My kids are now almost 6 and 8, we live in Canada. Our kids are hilarious and add a lot of joy to our lives.
Thankfully, we have grandparent support, though we still have had years where we paid 50K CAD for childcare and housekeeping, in order for us to both work big jobs.
At this stage of life, we want to spend lots of time with our kids as they really get more out of time with us than time in public school. We often speak about if we should optimize their schooling situation, our daughter is gifted and our son (likely like many other children of EAs) has high functioning autism and ADHD. Our son now has expensive therapy/tutoring 4 times a week. Our kids have lovely lives and will likely have significant impact, but I caution that their lives are valuable even if they can’t produce impact.
If someone starts an EA school accepting neuro atypical kids, please let me know.
I’m a 39 year old physician, so not in a high impact career (rather doing targeted donations), and I have found my motivation to work big hours/make more has waned in the last few years, as I increasingly value my time and energy. I do travel less as we have to trade off. I don’t know that my working less is directly because of my kids, but having kids provides a ‘good reason’ (read:socially acceptable especially for a woman) to say no to things I don’t want to do. There is a certain mental energy drained by family/household management.
Given that we have awesome kids and the infrastructure they require, we need my consistent income to sustain this, so that my husband can take a risk (he left his executive job) to have a greater impact.
I think many of the above issues would also extend to other caregiver roles, e.g. caring for a parent after a stroke.
I think this is a good idea.
As a physician, I see health reasons to eat meat - B12 and other micronutrient deficiencies, and sufficient protein intake to keep and build muscle. During their rehabilitation, I often encourage my patients to eat more protein, and there is evidence for this. I have seen lots of anecdotal evidence of carnivore/ruminant diets helping with metabolic and inflammatory disease, and mental health (ref: diagnosisdiet.com).
I also understand the animal welfare arguments, I want the animals I eat to have a good life.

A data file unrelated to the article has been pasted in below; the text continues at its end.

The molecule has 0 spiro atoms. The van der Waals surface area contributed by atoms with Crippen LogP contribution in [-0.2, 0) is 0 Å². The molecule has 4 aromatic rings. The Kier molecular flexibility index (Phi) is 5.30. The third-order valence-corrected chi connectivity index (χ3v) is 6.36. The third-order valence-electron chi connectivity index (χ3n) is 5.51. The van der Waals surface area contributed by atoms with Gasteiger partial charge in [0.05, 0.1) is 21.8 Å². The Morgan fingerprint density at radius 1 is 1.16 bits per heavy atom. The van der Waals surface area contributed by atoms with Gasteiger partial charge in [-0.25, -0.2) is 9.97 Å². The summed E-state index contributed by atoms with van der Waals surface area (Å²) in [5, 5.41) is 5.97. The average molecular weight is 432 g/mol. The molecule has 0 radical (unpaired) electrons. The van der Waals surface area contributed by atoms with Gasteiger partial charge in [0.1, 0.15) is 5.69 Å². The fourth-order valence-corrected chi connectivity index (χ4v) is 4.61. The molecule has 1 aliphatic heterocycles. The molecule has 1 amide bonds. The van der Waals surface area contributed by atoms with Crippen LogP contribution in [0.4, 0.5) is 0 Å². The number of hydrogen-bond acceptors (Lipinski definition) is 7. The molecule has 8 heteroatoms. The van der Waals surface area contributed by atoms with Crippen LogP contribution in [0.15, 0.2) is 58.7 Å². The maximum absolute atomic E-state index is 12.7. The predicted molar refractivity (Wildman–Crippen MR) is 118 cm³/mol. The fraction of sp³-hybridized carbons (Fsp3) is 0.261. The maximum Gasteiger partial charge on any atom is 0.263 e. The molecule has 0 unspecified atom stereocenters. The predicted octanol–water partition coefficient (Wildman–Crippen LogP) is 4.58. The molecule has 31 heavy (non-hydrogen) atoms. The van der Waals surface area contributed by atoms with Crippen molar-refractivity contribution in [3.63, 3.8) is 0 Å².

In our family, we have settled this discordance by buying whole or large fractions of a grass fed cow from a local farmer (Dobson Farm), and that happy cow can feed our family for months (requires a large freezer). The farmer has proudly invited us to come visit the cows and see how happy they are in their field.
Grass fed beef is not as tasty, and this is known in the industry. The other things is that marrow bones and organ meats are quite nutritious, we also sometimes get ground beef with liver ground into it. Eating these parts of the animal is cheaper, and means that potentially fewer animals can feed us, as it is likely most beef cattle is produced for steak. Marketing the health and animal welfare benefits of grass fed and ‘non-steak’ cuts may lead to better animal health and efficiency of the industry.
Also - I’ve heard of a farm in Ontario, Canada, which posts videos on their social media to show their happy chicks, if I lived closer, I would buy from this farm. Maybe more farms should live-stream their happy animals?
I was just watching a Mr Beast video with my 8 year old budding altruist and I was thinking that EA should collaborate with him. I saw he’s got ‘Beast Philanthropy’ channel going so it doesn’t feel like a stretch. He’s certainly mastered Youtube communications and has the command of a lot of youth attention.
I actually came to the forum to post this but I searched first and found this thread.
I think it would be great if someone from EA could reach out to him/his team!
Thank you. I appreciate thought leaders stepping up in this crisis, which points to the resilience of this movement. My husband was the happiest I’ve seen him in days when he found that you had written a new post.
I want to highlight a small section “ Be kind to yourself, ask what a friend would tell you, when you judge how much hardship it would be to repay; because I'm worried I know too many people who are going to be way too harsh about that.”
This is a technique in psychology called Mindful Self-Compassion, which I have studied and found very useful personally and with my patients (I’m a physician, not a psychologist). The three elements are self-kindness (vs self-judgement), recognizing our common humanity (vs isolation) and mindfulness (vs over-identification).
See self-compassion.org for more
Be gentle with yourselves EAs.
I agree that treating ADHD is worth doing.
This is our story and some resources.
Anecdotally, my 7 year old son has significant ADHD and treatment with stimulant medication makes him feel so much ‘less attacky’ and allows his sweet personality to shine through, it also allows him to struggle through hard things academically. The difference is striking, he takes it happily and ‘feels awesome’ when it’s working. I think he’s going to need to get some dopamine extrinsically lifelong. ADHD is highly heritable and I think a trial of stimulant medication (prescribed by a physician) is a worthwhile experiment for many people with symptoms. (I’m a physician but this is not medical advice). Protein in the morning also seems helpful and this makes sense as it can be metabolized to increase dopamine (I’ve been shown a pathway but can’t reproduce it on the spot).
Of course, we’ve also done various types of therapy to varying degrees of success. Interestingly, here in Canada, high functioning autism qualifies as a disability for schools and tax purposes, allowing funding for services, while ADHD does not. So if there’s co-occurring autism (usually high-functioning) then it’s worth it to get that diagnosis for access to resources.